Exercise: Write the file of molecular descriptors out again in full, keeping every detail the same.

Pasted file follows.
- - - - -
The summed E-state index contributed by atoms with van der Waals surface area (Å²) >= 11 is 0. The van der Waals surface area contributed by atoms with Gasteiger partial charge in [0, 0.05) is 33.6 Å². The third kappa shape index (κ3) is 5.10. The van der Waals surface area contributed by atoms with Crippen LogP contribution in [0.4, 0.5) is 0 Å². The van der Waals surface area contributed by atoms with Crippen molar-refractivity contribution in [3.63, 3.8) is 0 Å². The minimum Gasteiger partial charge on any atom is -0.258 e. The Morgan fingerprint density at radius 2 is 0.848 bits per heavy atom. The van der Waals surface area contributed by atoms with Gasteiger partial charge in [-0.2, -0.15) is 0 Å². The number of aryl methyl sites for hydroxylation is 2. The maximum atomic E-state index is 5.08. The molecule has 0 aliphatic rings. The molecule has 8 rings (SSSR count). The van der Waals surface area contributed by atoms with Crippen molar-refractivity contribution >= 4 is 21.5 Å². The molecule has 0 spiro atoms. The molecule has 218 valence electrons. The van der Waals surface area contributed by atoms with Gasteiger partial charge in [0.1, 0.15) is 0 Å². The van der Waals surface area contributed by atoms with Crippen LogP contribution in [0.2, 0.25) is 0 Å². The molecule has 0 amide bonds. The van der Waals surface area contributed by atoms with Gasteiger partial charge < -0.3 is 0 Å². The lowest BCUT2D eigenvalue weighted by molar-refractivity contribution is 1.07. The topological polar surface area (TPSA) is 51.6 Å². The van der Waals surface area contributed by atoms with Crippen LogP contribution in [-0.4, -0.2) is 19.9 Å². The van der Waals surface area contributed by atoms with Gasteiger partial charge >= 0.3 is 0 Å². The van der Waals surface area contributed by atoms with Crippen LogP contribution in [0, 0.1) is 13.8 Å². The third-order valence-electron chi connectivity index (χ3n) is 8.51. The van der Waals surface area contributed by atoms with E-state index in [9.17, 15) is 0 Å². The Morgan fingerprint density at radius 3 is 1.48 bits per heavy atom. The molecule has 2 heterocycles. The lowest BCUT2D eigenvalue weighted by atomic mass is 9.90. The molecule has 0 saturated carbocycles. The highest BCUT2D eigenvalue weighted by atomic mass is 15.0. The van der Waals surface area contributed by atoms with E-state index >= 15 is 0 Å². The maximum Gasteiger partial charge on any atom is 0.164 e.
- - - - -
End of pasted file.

The summed E-state index contributed by atoms with van der Waals surface area (Å²) >= 11 is 0. The van der Waals surface area contributed by atoms with Gasteiger partial charge in [0, 0.05) is 33.6 Å². The third kappa shape index (κ3) is 5.10. The van der Waals surface area contributed by atoms with Crippen LogP contribution in [0.4, 0.5) is 0 Å². The van der Waals surface area contributed by atoms with Crippen molar-refractivity contribution in [3.63, 3.8) is 0 Å². The minimum Gasteiger partial charge on any atom is -0.258 e. The Morgan fingerprint density at radius 2 is 0.848 bits per heavy atom. The van der Waals surface area contributed by atoms with Gasteiger partial charge in [-0.2, -0.15) is 0 Å². The number of aryl methyl sites for hydroxylation is 2. The maximum atomic E-state index is 5.08. The molecule has 0 aliphatic rings. The molecule has 8 rings (SSSR count). The van der Waals surface area contributed by atoms with Crippen molar-refractivity contribution >= 4 is 21.5 Å². The molecule has 0 spiro atoms. The molecule has 218 valence electrons. The van der Waals surface area contributed by atoms with Gasteiger partial charge in [0.1, 0.15) is 0 Å². The van der Waals surface area contributed by atoms with Crippen LogP contribution in [0.2, 0.25) is 0 Å². The molecule has 0 amide bonds. The van der Waals surface area contributed by atoms with Gasteiger partial charge < -0.3 is 0 Å². The lowest BCUT2D eigenvalue weighted by molar-refractivity contribution is 1.07. The topological polar surface area (TPSA) is 51.6 Å². The van der Waals surface area contributed by atoms with Crippen LogP contribution in [-0.4, -0.2) is 19.9 Å². The van der Waals surface area contributed by atoms with Gasteiger partial charge >= 0.3 is 0 Å². The van der Waals surface area contributed by atoms with Crippen LogP contribution in [0, 0.1) is 13.8 Å². The third-order valence-electron chi connectivity index (χ3n) is 8.51. The van der Waals surface area contributed by atoms with E-state index in [9.17, 15) is 0 Å². The Morgan fingerprint density at radius 3 is 1.48 bits per heavy atom. The molecule has 2 heterocycles. The lowest BCUT2D eigenvalue weighted by atomic mass is 9.90. The molecule has 0 saturated carbocycles. The highest BCUT2D eigenvalue weighted by atomic mass is 15.0. The van der Waals surface area contributed by atoms with E-state index >= 15 is 0 Å². The maximum Gasteiger partial charge on any atom is 0.164 e.